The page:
With outpouring of aloha, friends remember slain woman as a selfless public servant

Teresita Canilao worked for many years at the Philippine Consulate in Honolulu and the Filipino community she served bid her aloha.
Published: Oct. 15, 2022 at 7:46 PM HST|Updated: Oct. 16, 2022 at 8:59 AM HST
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HONOLULU (HawaiiNewsNow) - Dozens gathered Saturday to remember the life of a 76-year-old woman brutally murdered, allegedly by her estranged husband.

Teresita Canilao, or Tessie as many called her, worked for many years at the Philippine Consulate in Honolulu, and the Filipino community she served bid her aloha.

A solemn memorial was held at the Co-Cathedral of Saint Theresa in Kalihi, a church Canilao visited almost daily.

The Philippine Consul General and those who knew her spoke of her selflessness, in spite of suffering from Parkinson’s disease.

“Her selfless focus on others and her genuine humble desire to accommodate them helped so many to feel at home,” she said.

Canilao’s children could not attend in person and watched via Zoom, her daughter Mary Francis Schwartz shared words that were read aloud.

“She believed in everyone, and in the virtue of mankind, even those for whom forgiveness may be hard to justify,” read Grace Bulos, consul for the Philippine Consulate of Honolulu.

“We must all take comfort in the belief that she is at peace.”

Friends say she was a devout Catholic, a kind and compassionate soul who touched many lives, which makes her brutal death even tougher to understand.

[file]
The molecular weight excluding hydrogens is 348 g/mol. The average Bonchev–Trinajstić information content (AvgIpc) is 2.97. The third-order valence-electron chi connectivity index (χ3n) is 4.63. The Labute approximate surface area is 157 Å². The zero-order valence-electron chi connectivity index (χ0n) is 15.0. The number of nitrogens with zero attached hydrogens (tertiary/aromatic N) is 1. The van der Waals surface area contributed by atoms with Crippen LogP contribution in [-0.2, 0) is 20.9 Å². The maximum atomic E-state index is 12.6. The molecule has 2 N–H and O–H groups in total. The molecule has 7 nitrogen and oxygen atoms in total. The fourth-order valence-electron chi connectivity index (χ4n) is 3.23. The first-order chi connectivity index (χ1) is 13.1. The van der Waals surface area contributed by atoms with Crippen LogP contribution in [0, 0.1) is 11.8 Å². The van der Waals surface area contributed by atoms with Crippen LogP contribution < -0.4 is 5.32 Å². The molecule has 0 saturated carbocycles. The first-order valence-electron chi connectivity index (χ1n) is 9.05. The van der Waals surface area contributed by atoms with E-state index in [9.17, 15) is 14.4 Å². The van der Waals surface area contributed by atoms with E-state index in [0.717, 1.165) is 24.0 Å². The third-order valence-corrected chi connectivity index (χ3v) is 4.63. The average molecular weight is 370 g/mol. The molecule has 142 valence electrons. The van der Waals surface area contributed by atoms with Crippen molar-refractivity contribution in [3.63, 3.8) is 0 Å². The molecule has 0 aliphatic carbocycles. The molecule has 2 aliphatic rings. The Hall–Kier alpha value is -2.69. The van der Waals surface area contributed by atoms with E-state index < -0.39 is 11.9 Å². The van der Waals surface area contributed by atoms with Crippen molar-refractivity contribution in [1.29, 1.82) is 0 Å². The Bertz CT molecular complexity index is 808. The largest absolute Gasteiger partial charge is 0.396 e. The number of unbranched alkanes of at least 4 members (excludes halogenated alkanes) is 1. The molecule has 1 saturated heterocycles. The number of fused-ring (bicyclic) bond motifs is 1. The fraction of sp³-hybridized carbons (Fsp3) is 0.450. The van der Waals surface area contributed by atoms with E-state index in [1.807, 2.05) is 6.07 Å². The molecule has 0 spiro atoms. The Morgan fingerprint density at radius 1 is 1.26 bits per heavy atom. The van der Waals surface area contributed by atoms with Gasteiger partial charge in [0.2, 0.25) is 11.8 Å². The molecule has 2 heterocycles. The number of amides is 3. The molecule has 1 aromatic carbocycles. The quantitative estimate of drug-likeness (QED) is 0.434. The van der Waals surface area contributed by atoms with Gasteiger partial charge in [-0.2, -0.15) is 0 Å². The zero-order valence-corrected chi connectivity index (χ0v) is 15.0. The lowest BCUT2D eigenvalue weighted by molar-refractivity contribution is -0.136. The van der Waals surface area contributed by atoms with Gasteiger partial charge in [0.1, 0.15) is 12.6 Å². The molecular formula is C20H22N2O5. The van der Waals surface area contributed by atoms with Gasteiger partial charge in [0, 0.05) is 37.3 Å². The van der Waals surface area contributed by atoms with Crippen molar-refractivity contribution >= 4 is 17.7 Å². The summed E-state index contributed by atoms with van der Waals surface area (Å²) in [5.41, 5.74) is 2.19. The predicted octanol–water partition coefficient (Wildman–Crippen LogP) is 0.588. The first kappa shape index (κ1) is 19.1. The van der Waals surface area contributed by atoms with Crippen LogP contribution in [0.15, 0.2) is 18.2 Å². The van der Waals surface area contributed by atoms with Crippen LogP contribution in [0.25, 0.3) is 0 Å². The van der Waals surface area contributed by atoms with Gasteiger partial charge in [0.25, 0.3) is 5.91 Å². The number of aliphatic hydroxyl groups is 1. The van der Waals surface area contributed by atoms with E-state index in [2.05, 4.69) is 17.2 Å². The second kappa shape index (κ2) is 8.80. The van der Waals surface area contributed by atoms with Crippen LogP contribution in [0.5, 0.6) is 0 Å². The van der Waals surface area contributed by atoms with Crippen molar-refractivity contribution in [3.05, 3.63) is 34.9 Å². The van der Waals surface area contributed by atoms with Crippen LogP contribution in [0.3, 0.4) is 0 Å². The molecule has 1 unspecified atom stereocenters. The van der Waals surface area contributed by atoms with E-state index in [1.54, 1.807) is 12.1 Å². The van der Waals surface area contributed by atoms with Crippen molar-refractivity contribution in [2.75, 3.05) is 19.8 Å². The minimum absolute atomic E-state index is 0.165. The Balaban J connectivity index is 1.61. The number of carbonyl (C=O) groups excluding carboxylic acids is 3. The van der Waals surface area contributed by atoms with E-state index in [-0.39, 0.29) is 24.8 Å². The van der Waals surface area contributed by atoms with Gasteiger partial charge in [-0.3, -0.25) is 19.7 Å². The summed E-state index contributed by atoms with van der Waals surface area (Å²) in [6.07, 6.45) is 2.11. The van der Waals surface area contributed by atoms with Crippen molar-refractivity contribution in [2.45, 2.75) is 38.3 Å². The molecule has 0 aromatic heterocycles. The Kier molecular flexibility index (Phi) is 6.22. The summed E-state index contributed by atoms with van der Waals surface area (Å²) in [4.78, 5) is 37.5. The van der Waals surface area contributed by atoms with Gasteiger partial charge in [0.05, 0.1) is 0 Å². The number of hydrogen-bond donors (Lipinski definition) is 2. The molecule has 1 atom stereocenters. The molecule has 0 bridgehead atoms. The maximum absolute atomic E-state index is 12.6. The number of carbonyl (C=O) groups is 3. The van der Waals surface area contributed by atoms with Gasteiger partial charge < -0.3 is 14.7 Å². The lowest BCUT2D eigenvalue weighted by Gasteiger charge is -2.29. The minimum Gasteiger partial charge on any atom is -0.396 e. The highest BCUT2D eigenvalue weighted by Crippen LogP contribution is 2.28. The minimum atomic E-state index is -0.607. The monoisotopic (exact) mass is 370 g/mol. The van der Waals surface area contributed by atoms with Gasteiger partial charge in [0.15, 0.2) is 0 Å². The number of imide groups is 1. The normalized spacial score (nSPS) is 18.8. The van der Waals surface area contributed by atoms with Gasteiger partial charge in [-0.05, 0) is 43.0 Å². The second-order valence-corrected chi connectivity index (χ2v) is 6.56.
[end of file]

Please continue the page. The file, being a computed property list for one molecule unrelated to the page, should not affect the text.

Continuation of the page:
“There was an outpouring of love and aloha for her. We needed this, we needed to gather together to mourn, but at the same time to celebrate her life,” said friend and state senator Bennette Misalucha.

For many Filipinos in Hawaii, “Ate Tessie” was the older sister who cared for everyone, a pillar of strength but always humble.

“You don’t have to be this person in the forefront to have an influence. I think she was behind the scenes. And yet, she left her mark,” said Misalucha, calling Canilao a quiet influencer who guided many diplomats over five decades.

And while those who knew her prefer to remember who she was — and not how she died — they hope other domestic violence victims speak out so she did not die in vain.

“People are silent. But I think that violence also brought us here together. So that violence has to end it should not waste we should not make her death unjust by being silent about that. So we should reach out to each other,” friend Carolyn Hildebrand said.

Rogelio Canilao awaits trial for murder and remains in jail.